Election 2004

The Church
and the Election

David Forte, a Republican and a Catholic, is Professor of Law at Cleveland State University and Consultor to the Pontifical Council for the Family. Here, he discusses the principles behind the moral stakes that took the front seat in Election 2004

by David Forte

On All Souls’ Day, the American people went to the polls to choose the moral future of their nation, and they had a hard time doing so. In the election, a Christian President with Catholic values survived the challenge of a Catholic Senator with anti-Christian values.
As Europe continues its demographic and moral decline, the United States represents the last chance for a Christian country to coax human history toward an encounter with God. Once again, Catholics, representing 28% of the population, had the chance to reform their country and, once again, they chose to divide along traditional sectional and party lines. What saved the avowedly Christian President and his Catholic sensibilities were the evangelical Protestants.

A moral stake

There were some outspoken Church leaders, like Archbishop Chaput of Denver, who understood the moral stakes in the election. Other Catholics spread the word regarding President Bush’s courageous stand on cloning and stem-cell research, his explicit defense of the unborn, and the need for judges who understand the moral compass of their calling. On the whole, however, the hierarchy remained timid, some fearful of legal action to remove tax-exempt status for being too “political.”
The Church’s opportunity came early in the campaign, when Cardinal Ratzinger raised the issue of whether a prominent Catholic politician who publicly and scandalously supports the killing of the unborn should be denied access to the Eucharist. Faced with the moral challenge, most of the bishops blinked. They left the question of the reception of the Eucharist up to the “conscience” of the communicant.
That timid position was itself a scandal. It taught Catholic voters that the question of abortion was really not all that important a political issue. It was also a pastoral disaster, for it in effect declared that the moral teachings of the Church–even those that were bedrock–could be safely ignored by the faithful. It proclaimed the faith to be morally irrelevant in the public square.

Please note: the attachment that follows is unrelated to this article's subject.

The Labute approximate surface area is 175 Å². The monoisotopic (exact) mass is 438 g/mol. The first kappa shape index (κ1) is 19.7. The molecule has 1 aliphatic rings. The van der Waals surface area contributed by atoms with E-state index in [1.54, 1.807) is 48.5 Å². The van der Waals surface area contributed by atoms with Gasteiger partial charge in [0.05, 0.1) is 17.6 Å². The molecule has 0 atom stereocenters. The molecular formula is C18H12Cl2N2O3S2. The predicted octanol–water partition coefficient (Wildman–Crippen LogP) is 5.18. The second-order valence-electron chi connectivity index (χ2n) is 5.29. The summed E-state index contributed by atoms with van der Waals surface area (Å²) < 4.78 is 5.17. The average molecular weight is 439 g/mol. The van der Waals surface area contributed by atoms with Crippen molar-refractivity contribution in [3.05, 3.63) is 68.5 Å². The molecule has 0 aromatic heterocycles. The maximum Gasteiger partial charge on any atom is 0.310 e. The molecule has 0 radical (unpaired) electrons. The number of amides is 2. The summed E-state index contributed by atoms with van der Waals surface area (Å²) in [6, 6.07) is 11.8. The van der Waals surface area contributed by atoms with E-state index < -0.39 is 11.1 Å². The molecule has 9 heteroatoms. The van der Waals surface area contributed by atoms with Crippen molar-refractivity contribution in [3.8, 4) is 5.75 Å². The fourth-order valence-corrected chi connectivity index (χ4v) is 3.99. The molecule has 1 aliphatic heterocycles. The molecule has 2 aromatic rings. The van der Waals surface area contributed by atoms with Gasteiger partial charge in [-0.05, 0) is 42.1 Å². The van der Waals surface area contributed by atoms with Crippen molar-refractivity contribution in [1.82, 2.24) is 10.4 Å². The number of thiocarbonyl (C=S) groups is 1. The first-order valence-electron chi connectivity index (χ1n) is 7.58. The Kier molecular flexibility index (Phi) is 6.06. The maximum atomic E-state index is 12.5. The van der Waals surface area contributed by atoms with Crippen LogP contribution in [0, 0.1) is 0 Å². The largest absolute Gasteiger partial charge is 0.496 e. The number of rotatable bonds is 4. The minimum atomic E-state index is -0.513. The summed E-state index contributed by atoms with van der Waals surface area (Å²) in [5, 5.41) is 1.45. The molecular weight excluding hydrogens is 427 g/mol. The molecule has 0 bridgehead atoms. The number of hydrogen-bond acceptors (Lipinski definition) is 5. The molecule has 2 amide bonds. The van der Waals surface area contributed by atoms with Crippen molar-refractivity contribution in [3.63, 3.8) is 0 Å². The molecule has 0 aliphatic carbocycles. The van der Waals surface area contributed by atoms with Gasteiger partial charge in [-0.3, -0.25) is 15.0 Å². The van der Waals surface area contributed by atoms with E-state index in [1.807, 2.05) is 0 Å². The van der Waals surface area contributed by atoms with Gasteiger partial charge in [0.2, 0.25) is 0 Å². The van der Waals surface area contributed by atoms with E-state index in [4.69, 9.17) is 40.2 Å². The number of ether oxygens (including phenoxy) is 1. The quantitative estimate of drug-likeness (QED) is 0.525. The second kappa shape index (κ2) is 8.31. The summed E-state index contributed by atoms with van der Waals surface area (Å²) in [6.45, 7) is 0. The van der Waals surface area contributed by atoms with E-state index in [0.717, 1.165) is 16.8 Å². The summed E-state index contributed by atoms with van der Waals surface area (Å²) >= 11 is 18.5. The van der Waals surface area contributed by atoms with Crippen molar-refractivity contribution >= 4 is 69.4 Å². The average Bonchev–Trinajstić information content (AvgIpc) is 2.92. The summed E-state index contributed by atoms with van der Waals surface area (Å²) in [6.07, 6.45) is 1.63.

Some years ago, an Episcopal friend said to me, “We Episcopalians have everything you Catholics have. The only difference is that we don’t have to believe in it.” We are all Episcopalians now.

Night and day

Candor requires me to say that even CL’s statement on the election evinced some of the same equivocation. It declared as examples of “the greatest danger to an authentic political process” the “Republicans’ insistence that the Iraq war was positive and in the Democrats’ insistence that a fetus is not a human life or that the nature of marriage can be defined by the State.” Rhetorically, the statement makes both parties’ failings equivalent. But were they? For all the insistence on “facts,” the statement ignored the fact that a mass murderer of his people is incarcerated, the fact that the Iraqi people have a chance for a polity that could affirm basic human dignity, and the fact that over a million unborn are destroyed in this country every year. If the Iraqi war could be fairly faulted, it is in its execution. But the difference in moral principle between one candidate who seeks to bring freedom to the stranger and the voiceless and the other who calls Iraq a mistake and the aborting of millions a fundamental right is like night and day.
In contrast, evangelical Christians–most of whom used to be Democrat or apolitical–came out in droves to support marriage amendments in eleven states and to give the President the narrow edge to retain him in office. Our Christian brothers voted for Mr Bush not because of the economy, nor for tax cuts, nor even because of Iraq. They voted for him because he is a man unembarrassed to pray, unembarrassed to base policies on moral principle, and unembarrassed to acknowledge Christ. Thanks be to God.

More curious than anything else is the consistent regional division between Red and Blue states with the Northeast, the upper Midwest, and the West Coast remaining Democrat and the rest of the country going Republican. How the President will unite the nation remains the greatest challenge, an effort that needs to breach the cultural divide as well as issues of policy, both foreign and domestic. The dignity and effectiveness of the office requires that.
Ralph, Milwaukee